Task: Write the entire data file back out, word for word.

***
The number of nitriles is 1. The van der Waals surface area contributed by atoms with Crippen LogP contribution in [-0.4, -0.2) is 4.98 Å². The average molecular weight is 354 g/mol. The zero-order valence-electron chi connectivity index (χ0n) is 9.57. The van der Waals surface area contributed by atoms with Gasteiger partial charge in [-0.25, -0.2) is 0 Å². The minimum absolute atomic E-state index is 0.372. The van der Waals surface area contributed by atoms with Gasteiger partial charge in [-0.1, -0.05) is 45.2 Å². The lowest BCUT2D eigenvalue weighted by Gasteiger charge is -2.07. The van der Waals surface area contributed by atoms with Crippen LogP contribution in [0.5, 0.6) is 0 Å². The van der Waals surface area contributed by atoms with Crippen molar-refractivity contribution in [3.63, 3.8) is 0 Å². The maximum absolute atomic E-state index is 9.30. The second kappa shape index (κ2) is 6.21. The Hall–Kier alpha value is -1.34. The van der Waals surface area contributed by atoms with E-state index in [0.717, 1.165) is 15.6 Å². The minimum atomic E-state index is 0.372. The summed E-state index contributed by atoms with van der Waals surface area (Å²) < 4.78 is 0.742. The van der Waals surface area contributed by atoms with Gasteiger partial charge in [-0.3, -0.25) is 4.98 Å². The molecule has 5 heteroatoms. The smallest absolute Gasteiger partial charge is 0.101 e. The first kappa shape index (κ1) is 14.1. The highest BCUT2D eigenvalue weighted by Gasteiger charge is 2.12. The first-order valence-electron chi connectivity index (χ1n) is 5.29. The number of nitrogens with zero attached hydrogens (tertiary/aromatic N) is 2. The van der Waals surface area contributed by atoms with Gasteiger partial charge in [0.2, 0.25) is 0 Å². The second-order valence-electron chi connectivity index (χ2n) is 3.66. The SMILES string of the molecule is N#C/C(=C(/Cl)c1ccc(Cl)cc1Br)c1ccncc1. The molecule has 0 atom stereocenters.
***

The number of nitriles is 1. The van der Waals surface area contributed by atoms with Crippen LogP contribution in [-0.4, -0.2) is 4.98 Å². The average molecular weight is 354 g/mol. The zero-order valence-electron chi connectivity index (χ0n) is 9.57. The van der Waals surface area contributed by atoms with Gasteiger partial charge in [-0.25, -0.2) is 0 Å². The minimum absolute atomic E-state index is 0.372. The van der Waals surface area contributed by atoms with Gasteiger partial charge in [-0.1, -0.05) is 45.2 Å². The lowest BCUT2D eigenvalue weighted by Gasteiger charge is -2.07. The van der Waals surface area contributed by atoms with Crippen LogP contribution in [0.5, 0.6) is 0 Å². The van der Waals surface area contributed by atoms with Crippen molar-refractivity contribution in [3.63, 3.8) is 0 Å². The maximum absolute atomic E-state index is 9.30. The second kappa shape index (κ2) is 6.21. The Hall–Kier alpha value is -1.34. The van der Waals surface area contributed by atoms with E-state index in [0.717, 1.165) is 15.6 Å². The minimum atomic E-state index is 0.372. The summed E-state index contributed by atoms with van der Waals surface area (Å²) < 4.78 is 0.742. The van der Waals surface area contributed by atoms with Gasteiger partial charge in [-0.3, -0.25) is 4.98 Å². The molecule has 5 heteroatoms. The smallest absolute Gasteiger partial charge is 0.101 e. The first kappa shape index (κ1) is 14.1. The highest BCUT2D eigenvalue weighted by Gasteiger charge is 2.12. The first-order valence-electron chi connectivity index (χ1n) is 5.29. The number of nitrogens with zero attached hydrogens (tertiary/aromatic N) is 2. The van der Waals surface area contributed by atoms with Gasteiger partial charge in [0.2, 0.25) is 0 Å². The second-order valence-electron chi connectivity index (χ2n) is 3.66. The SMILES string of the molecule is N#C/C(=C(/Cl)c1ccc(Cl)cc1Br)c1ccncc1. The molecule has 0 atom stereocenters.